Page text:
One of the world’s top cave explorers is in Darwin this week to unveil the potentially lifesaving secrets held in the deep dark depths of caves around the world.
Cave microbiologist Dr Hazel Barton has been caving in more than 1000 caves on five different continents and will present her research today at Charles Darwin University as part of Science Week.
For the past 20 years Dr Barton has combined her passion for caving with studying the microbial life that inhibits caves, researching cures for antibiotic-resistant diseases, clean drinking water, global warming, astrobiology, and planetary protection.
One of the top cave explorers and mappers in the United States, Dr Barton has uncovered unique antibiotics and discovered the role of microorganisms in filtering drinking water. She has contributed to global warming research by looking at how cave microbes can turn carbon dioxide into stable calcium carbonate, and is currently collaborating with NASA in examining the similarities between cave conditions and the subsurfaces on Mars.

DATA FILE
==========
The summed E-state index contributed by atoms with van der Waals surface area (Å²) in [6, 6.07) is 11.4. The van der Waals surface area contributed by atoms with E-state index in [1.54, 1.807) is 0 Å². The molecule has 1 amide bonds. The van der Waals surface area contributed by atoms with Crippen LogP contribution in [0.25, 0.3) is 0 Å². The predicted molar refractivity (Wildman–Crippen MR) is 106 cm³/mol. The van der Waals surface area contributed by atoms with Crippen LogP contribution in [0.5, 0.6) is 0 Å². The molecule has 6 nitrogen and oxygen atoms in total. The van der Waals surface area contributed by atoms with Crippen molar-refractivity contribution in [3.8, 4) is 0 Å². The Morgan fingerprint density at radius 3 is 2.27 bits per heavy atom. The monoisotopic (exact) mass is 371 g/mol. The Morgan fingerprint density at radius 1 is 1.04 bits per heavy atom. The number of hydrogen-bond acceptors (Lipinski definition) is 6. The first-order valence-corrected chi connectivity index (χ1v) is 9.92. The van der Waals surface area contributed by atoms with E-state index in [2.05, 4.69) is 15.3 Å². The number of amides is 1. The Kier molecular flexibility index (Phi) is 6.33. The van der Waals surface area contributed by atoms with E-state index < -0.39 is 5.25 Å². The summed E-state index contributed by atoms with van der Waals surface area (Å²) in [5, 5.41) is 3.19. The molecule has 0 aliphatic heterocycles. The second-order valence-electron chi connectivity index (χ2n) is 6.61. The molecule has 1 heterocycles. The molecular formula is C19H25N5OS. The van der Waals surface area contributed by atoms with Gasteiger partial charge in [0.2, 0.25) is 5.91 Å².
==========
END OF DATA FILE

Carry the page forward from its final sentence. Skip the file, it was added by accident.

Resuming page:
An Ashland Professor of Integrative Science and Associate Professor in the Department of Biological Science at Northern Kentucky University, Dr Barton is also director of the National Speleological Society, a not-for-profit organisation dedicated to the study, conservation, exploration and knowledge of caves. She has also received numerous awards for the maps she has produced for both dry and underwater caves.
In 2001 Dr Barton co-starred in the IMAX film, Journey Into Amazing Caves, which followed her explorations into unusual caves such as the amazing ice caves in Greenland and the underwater caves in the jungles of Mexico.
Dr Barton’s unique expeditions have been profiled in a number of television documentaries such as Animal Planet and the History Channel, and in a range of magazines, radio and television shows.
Her presentation entitled ”The Geomicrobiology of Cave Environments” is on today, Tuesday, 17 August from 4pm to 5pm in Building Blue 5.1.01 at CDU’s Casuarina campus.